I doubt that robocalls are going to change anyone's mind or motivate people to press on Hoyer to change course, but it could serve as a wake-up call.
Via all around random blog Boing Boing, apparently this image was on the front page of the AT&T billing site. The poster at BB seems to think it's a joke about warrentless wire-tapping. I think it was probably meant to be some sort of joke about hiding your phone records from someone. Which is bad too. I mean, if AT&T was going for edgy, they ended up overshooting just a wee bit. And whatever way it was meant, the timing of the ad is a little unfortunate.
After Steny Hoyer's shameful performance in pushing the FISA bill through the House [which just sailed through the cloture vote in the Senate --IS], there's been talk about putting up a primary challenge to him in 2010. Even if it's only a protest candidacy, it might at least register the outrage many Democrats feel about their party's leadership giving in to Republicans' demands to let telecom companies break the law, and then turning around and portraying it as a victory for Democrats. It was infuriating enough when Democrats were in the minority, but to see Hoyer, et al, do the same thing as the majority party is almost inexplicable.
But is a primary challenge the best way to hold Hoyer accountable? I see three things to consider here:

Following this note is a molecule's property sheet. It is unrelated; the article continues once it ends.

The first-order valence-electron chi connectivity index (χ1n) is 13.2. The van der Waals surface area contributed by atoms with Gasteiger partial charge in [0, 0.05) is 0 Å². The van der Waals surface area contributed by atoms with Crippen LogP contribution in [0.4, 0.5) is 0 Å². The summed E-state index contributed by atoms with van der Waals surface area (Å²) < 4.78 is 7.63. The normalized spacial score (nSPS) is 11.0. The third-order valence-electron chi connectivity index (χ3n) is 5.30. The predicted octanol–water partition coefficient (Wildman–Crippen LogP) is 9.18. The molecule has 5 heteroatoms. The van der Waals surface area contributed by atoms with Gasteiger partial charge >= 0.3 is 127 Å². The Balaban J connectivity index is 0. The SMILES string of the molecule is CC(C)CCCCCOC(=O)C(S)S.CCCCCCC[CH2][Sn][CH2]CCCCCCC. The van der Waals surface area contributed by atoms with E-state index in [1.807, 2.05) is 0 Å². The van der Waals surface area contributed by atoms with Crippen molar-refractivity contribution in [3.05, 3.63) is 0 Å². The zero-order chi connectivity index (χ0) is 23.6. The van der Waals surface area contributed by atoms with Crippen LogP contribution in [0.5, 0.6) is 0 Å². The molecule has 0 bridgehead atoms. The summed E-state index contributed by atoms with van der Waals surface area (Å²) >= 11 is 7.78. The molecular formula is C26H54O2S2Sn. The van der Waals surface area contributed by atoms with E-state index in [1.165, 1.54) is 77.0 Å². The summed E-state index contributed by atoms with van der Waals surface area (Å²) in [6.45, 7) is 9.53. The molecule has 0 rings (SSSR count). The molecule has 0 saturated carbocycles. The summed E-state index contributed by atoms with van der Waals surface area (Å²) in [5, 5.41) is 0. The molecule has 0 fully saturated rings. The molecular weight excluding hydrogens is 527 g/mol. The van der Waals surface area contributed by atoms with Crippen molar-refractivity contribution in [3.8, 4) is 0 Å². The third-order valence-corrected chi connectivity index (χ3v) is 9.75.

Is FISA a big enough deal that Hoyer ought to be taken out because of it? Certainly for many Democrats, it is: Not only is Hoyer abetting the Bush administration's erosion of the Fourth Amendment, but by implicitly conceding that the Republican position is right, he is giving them an unearned victory in the national security debate. On the other hand, while rank and file Democrats are exercised over it, it's less clear that the broader public feels the same way. Yet again, FISA capitulation could be the issue that leads to a broader discontent with Hoyer, much as Al Wynn's attempts to quash net neutrality led to the discovery of a whole set of issues where he was serving his constituents poorly.
If we answer yes to the above, could you find a candidate wiling and able to run against Hoyer? That's tricky. Hoyer's got connections to just about everybody in the Maryland Democratic Party; unlike Wynn, Hoyer has been pretty successful in making more friends than enemies during his career. Moreover, the Fourth District was extremely lucky that someone as smart and talented as Donna Edwards decided to run for office when she did. It's possible that someone of similar caliber is willing to risk it (Populista mentions Paul Pinsky, my state senator, for example), but even then, it would be very much a long shot candidacy.